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Occupy Oakland: 400 arrested after violent protest

A violent Occupy Oakland protest over the weekend resulted in damage to Oakland's historic City Hall and YMCA and about 400 arrests. KNTV reports.

Crews cleaned up Oakland's historic City Hall on Sunday from damage inflicted overnight during violent anti-Wall Street protests that resulted in about 400 arrests, marking one of the largest mass arrests since nationwide protests began last year.

At a press conference on Sunday, Oakland police and city officials said they did not have a final tally of arrests. Earlier in the day, the city's emergency operations office put the figure at around 400. The skirmishes injured three officers and at least one demonstrator.


Police said a group of protesters burned an American flag in front of City Hall, then entered the building and destroyed a vending machine, light fixtures and a historic scale model of the edifice. The city's 911 emergency system was overwhelmed during the disturbances.

 

"While City Hall sustained damage, we anticipate that all city offices will be open for regular business tomorrow," said Deanna Santana, Oakland city administrator.

Beck Diefenbach / AP

Occupy Oakland protesters burn an American flag found inside Oakland City Hall on Saturday.

Oakland has become an unlikely flashpoint for the national "Occupy" protests against economic inequality that began last year in New York's financial district and spread to dozens of cities.

The protests in most cities have been peaceful and sparked a national debate over how much of the country's wealth is held by the richest 1 percent of the population. President Barack Obama has sought to capitalize on the attention by calling for higher taxes on the richest Americans.

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Occupy protests focused on Oakland after a former Marine and Iraq war veteran, Scott Olsen, was critically injured during a demonstration in October. Protesters said he was hit in the head by a tear gas canister but authorities have never said exactly how he was hurt.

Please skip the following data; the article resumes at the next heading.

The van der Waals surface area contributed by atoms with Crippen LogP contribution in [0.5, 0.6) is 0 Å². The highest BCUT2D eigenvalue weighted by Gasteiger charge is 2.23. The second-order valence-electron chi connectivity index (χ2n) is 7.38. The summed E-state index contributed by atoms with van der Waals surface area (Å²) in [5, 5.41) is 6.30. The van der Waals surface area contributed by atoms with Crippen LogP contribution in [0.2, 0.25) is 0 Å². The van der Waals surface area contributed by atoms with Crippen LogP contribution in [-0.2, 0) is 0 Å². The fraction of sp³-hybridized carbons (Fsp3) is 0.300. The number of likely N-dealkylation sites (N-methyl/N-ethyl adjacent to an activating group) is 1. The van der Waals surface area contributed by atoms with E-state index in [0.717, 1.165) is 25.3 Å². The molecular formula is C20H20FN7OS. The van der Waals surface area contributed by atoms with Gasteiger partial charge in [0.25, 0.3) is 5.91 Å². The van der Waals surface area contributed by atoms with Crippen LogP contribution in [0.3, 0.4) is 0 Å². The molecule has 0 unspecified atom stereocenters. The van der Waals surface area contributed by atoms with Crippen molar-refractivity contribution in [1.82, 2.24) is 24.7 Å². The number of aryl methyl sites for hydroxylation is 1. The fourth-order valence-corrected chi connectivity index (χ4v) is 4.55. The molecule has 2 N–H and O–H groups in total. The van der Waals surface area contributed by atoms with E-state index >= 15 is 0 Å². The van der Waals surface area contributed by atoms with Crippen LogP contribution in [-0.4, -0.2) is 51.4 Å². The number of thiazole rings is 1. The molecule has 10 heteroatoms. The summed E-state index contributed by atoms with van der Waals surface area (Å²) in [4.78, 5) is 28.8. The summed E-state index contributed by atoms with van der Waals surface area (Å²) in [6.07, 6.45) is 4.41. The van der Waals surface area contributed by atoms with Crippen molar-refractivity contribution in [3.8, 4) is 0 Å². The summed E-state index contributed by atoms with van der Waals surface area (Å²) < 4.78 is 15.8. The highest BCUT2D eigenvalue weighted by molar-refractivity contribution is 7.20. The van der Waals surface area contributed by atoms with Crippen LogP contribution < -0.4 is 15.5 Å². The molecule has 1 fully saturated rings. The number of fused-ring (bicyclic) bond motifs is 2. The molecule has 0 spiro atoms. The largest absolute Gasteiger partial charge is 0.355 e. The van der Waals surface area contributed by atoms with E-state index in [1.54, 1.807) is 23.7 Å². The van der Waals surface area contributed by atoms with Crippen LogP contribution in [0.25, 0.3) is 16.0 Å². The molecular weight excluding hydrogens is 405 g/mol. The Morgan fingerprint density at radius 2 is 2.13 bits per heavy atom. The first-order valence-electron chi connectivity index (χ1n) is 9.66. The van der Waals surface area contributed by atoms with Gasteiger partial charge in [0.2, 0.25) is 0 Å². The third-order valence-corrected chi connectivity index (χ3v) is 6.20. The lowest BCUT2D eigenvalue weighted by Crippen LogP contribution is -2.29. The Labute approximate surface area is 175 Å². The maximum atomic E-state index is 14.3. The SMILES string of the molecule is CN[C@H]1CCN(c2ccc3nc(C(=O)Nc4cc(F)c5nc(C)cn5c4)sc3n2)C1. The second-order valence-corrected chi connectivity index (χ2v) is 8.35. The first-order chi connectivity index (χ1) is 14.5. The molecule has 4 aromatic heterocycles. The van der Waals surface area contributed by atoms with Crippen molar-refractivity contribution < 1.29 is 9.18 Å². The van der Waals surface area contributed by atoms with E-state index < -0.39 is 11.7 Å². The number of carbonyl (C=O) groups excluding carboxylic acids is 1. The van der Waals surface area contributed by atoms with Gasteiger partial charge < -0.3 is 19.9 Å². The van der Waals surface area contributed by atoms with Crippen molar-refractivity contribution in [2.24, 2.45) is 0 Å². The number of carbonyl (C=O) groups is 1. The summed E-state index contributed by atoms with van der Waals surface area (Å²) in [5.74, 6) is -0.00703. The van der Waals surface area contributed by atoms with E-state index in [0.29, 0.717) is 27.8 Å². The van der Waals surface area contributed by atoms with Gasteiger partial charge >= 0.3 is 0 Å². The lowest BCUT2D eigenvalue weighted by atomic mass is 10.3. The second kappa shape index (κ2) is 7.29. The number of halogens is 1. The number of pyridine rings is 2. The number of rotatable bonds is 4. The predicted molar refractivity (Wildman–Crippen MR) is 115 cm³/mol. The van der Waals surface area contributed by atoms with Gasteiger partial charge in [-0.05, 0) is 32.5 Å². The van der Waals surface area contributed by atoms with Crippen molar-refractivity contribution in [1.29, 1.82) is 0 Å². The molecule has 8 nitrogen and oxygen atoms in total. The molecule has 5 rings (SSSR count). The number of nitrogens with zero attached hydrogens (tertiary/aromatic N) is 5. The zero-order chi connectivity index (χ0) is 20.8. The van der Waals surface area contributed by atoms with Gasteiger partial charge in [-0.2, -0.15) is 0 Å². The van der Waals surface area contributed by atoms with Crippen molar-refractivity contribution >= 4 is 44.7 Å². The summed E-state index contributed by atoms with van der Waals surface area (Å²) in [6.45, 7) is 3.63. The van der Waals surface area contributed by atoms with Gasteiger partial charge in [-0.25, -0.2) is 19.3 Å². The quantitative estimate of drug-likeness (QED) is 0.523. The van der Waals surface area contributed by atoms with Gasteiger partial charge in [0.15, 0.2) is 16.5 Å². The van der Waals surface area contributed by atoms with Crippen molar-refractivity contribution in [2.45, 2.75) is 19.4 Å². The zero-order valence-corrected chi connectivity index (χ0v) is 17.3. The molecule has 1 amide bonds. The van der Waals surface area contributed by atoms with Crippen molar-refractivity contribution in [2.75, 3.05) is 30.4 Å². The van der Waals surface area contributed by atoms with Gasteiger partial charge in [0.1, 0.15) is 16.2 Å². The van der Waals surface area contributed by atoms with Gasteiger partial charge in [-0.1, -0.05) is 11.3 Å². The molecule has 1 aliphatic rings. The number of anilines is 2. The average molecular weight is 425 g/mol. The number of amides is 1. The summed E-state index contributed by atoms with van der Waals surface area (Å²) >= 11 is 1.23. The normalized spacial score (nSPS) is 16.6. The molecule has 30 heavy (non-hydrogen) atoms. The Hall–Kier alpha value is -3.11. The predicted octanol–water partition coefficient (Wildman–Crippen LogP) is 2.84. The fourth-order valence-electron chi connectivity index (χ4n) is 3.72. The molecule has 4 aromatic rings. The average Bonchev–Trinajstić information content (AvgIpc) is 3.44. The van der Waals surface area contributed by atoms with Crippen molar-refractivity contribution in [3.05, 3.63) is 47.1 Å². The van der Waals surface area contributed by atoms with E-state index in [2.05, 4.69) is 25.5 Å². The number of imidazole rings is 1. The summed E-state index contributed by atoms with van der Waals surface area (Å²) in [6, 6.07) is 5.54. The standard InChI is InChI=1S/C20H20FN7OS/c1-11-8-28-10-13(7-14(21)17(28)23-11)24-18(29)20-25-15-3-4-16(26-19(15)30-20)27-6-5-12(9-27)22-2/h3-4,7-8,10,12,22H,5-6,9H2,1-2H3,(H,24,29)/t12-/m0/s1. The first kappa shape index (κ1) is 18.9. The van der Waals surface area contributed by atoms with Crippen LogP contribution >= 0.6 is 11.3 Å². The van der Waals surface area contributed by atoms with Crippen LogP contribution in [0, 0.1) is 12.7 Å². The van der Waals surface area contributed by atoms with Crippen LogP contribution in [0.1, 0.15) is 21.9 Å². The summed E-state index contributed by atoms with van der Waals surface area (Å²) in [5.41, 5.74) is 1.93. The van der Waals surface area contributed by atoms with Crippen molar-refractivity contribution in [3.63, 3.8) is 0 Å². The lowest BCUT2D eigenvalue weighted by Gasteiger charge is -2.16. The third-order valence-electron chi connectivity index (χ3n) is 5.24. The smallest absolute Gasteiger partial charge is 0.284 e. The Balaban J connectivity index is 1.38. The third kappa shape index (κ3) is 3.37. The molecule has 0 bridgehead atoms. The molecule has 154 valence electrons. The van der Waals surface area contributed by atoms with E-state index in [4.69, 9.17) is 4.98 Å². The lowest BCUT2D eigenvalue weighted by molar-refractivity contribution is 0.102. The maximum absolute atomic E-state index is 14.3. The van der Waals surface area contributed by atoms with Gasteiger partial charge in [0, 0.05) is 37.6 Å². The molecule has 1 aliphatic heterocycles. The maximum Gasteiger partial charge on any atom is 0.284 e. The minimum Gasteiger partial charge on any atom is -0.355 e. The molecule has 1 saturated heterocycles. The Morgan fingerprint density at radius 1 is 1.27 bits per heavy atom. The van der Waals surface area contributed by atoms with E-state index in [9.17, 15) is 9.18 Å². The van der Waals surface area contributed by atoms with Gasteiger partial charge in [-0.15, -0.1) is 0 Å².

The Occupy movement appeared to lose momentum late last year as police cleared protest camps in several cities.

Violence erupted again in Oakland on Saturday afternoon when protesters attempted to take over the apparently empty downtown convention center to establish a new headquarters and draw attention to the problem of homelessness.

'Violent splinter group'
Police in riot gear moved in to drive back the crowd, which they estimated at about 500 protesters.

"Officers were pelted with bottles, metal pipe, rocks, spray cans, improvised explosive devices and burning flares," the Oakland Police Department said in a statement. "The Oakland Police Department deployed smoke, tear gas and beanbag projectiles in response to this activity."

Oakland Mayor Jean Quan accused a "violent splinter group" of the Occupy movement of fomenting the Saturday protests and using the city as its playground. Protesters have accused the city of overreacting and using heavy-handed tactics.

Police move in on Occupy Oakland protesters on Oak Street and 12th as tear gas gets blown back on them in Oakland.

Oakland officials on Sunday were inspecting damage inside City Hall that was caused by about 50 Occupy protesters who broke in and smashed glass display cases, spray-painted graffiti, and burned the U.S. and California flags.

The break-in on Saturday was the culmination of a day of clashes between protesters and police. At least 300 people were arrested on charges ranging from vandalism and failure to disperse.

At least three officers and one protester were injured.

Quan said Occupy protesters have caused an estimated $2 million in damages from vandalism since October. She said the cost to the city related to the Occupy Oakland protests is pegged at about $5 million.

 

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This article includes reporting from NBCBayArea.com, The Associated Press and msnbc.com's Miranda Leitsinger.